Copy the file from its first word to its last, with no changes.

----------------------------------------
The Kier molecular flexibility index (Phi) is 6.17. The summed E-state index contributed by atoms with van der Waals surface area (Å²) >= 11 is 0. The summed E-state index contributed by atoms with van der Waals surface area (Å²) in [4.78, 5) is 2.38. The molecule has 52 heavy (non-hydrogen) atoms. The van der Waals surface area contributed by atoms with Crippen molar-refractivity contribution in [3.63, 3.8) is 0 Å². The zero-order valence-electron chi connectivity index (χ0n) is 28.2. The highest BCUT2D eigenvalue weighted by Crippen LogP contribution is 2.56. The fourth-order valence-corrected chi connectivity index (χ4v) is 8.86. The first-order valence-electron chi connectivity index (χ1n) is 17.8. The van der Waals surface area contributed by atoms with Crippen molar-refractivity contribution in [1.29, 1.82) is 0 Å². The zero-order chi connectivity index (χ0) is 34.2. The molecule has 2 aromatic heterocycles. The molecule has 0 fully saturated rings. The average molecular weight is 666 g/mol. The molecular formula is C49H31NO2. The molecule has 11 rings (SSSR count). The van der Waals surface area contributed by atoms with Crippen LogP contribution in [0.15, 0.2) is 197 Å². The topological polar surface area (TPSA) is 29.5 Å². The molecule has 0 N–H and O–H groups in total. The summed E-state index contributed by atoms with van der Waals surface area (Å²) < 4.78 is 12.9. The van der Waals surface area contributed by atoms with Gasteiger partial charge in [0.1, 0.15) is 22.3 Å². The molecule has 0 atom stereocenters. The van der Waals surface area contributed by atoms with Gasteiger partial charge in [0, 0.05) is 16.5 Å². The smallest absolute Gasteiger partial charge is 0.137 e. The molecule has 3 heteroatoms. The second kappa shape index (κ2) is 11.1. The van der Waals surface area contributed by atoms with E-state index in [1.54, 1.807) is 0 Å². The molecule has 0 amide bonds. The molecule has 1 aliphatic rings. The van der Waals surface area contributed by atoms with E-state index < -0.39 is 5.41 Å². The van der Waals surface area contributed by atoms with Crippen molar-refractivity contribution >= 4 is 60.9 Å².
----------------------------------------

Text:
The Kier molecular flexibility index (Phi) is 6.17. The summed E-state index contributed by atoms with van der Waals surface area (Å²) >= 11 is 0. The summed E-state index contributed by atoms with van der Waals surface area (Å²) in [4.78, 5) is 2.38. The molecule has 52 heavy (non-hydrogen) atoms. The van der Waals surface area contributed by atoms with Crippen molar-refractivity contribution in [3.63, 3.8) is 0 Å². The zero-order valence-electron chi connectivity index (χ0n) is 28.2. The highest BCUT2D eigenvalue weighted by Crippen LogP contribution is 2.56. The fourth-order valence-corrected chi connectivity index (χ4v) is 8.86. The first-order valence-electron chi connectivity index (χ1n) is 17.8. The van der Waals surface area contributed by atoms with Crippen molar-refractivity contribution in [1.29, 1.82) is 0 Å². The zero-order chi connectivity index (χ0) is 34.2. The molecule has 2 aromatic heterocycles. The molecule has 0 fully saturated rings. The average molecular weight is 666 g/mol. The molecular formula is C49H31NO2. The molecule has 11 rings (SSSR count). The van der Waals surface area contributed by atoms with Crippen LogP contribution in [0.15, 0.2) is 197 Å². The topological polar surface area (TPSA) is 29.5 Å². The molecule has 0 N–H and O–H groups in total. The summed E-state index contributed by atoms with van der Waals surface area (Å²) < 4.78 is 12.9. The van der Waals surface area contributed by atoms with Gasteiger partial charge in [0.1, 0.15) is 22.3 Å². The molecule has 0 atom stereocenters. The van der Waals surface area contributed by atoms with Gasteiger partial charge in [0, 0.05) is 16.5 Å². The smallest absolute Gasteiger partial charge is 0.137 e. The molecule has 3 heteroatoms. The second kappa shape index (κ2) is 11.1. The van der Waals surface area contributed by atoms with E-state index in [1.54, 1.807) is 0 Å². The molecule has 0 amide bonds. The molecule has 1 aliphatic rings. The van der Waals surface area contributed by atoms with E-state index < -0.39 is 5.41 Å². The van der Waals surface area contributed by atoms with Crippen molar-refractivity contribution >= 4 is 60.9 Å².